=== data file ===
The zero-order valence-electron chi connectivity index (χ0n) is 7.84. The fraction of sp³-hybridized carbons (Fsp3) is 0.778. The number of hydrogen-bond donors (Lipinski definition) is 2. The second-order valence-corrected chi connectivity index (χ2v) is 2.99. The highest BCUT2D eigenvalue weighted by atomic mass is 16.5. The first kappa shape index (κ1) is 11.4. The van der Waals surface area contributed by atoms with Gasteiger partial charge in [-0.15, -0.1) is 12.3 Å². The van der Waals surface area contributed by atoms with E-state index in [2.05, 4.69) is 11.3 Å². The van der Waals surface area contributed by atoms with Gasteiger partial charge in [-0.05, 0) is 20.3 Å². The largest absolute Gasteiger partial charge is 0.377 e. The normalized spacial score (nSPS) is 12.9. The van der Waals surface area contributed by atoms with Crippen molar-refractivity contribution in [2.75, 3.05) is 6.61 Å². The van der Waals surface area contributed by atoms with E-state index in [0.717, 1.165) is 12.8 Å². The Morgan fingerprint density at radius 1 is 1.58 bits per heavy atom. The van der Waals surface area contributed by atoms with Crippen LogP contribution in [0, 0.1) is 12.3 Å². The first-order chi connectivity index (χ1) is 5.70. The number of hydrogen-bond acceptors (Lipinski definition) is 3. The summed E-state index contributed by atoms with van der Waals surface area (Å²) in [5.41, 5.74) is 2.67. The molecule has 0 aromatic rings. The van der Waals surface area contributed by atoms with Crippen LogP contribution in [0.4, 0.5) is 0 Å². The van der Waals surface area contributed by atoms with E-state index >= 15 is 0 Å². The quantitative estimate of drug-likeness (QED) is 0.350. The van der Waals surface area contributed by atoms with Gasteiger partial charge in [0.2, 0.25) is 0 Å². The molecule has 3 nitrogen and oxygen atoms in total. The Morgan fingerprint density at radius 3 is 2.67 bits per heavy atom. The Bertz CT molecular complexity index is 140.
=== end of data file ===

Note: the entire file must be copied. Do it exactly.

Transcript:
The zero-order valence-electron chi connectivity index (χ0n) is 7.84. The fraction of sp³-hybridized carbons (Fsp3) is 0.778. The number of hydrogen-bond donors (Lipinski definition) is 2. The second-order valence-corrected chi connectivity index (χ2v) is 2.99. The highest BCUT2D eigenvalue weighted by atomic mass is 16.5. The first kappa shape index (κ1) is 11.4. The van der Waals surface area contributed by atoms with Gasteiger partial charge in [-0.15, -0.1) is 12.3 Å². The van der Waals surface area contributed by atoms with E-state index in [2.05, 4.69) is 11.3 Å². The van der Waals surface area contributed by atoms with Gasteiger partial charge in [-0.05, 0) is 20.3 Å². The largest absolute Gasteiger partial charge is 0.377 e. The normalized spacial score (nSPS) is 12.9. The van der Waals surface area contributed by atoms with Crippen molar-refractivity contribution in [2.75, 3.05) is 6.61 Å². The van der Waals surface area contributed by atoms with E-state index in [0.717, 1.165) is 12.8 Å². The Morgan fingerprint density at radius 1 is 1.58 bits per heavy atom. The van der Waals surface area contributed by atoms with Crippen LogP contribution in [0, 0.1) is 12.3 Å². The first-order chi connectivity index (χ1) is 5.70. The number of hydrogen-bond acceptors (Lipinski definition) is 3. The summed E-state index contributed by atoms with van der Waals surface area (Å²) in [5.41, 5.74) is 2.67. The molecule has 0 aromatic rings. The van der Waals surface area contributed by atoms with Crippen LogP contribution in [0.4, 0.5) is 0 Å². The van der Waals surface area contributed by atoms with E-state index >= 15 is 0 Å². The quantitative estimate of drug-likeness (QED) is 0.350. The van der Waals surface area contributed by atoms with Gasteiger partial charge in [0.2, 0.25) is 0 Å². The molecule has 3 nitrogen and oxygen atoms in total. The Morgan fingerprint density at radius 3 is 2.67 bits per heavy atom. The Bertz CT molecular complexity index is 140.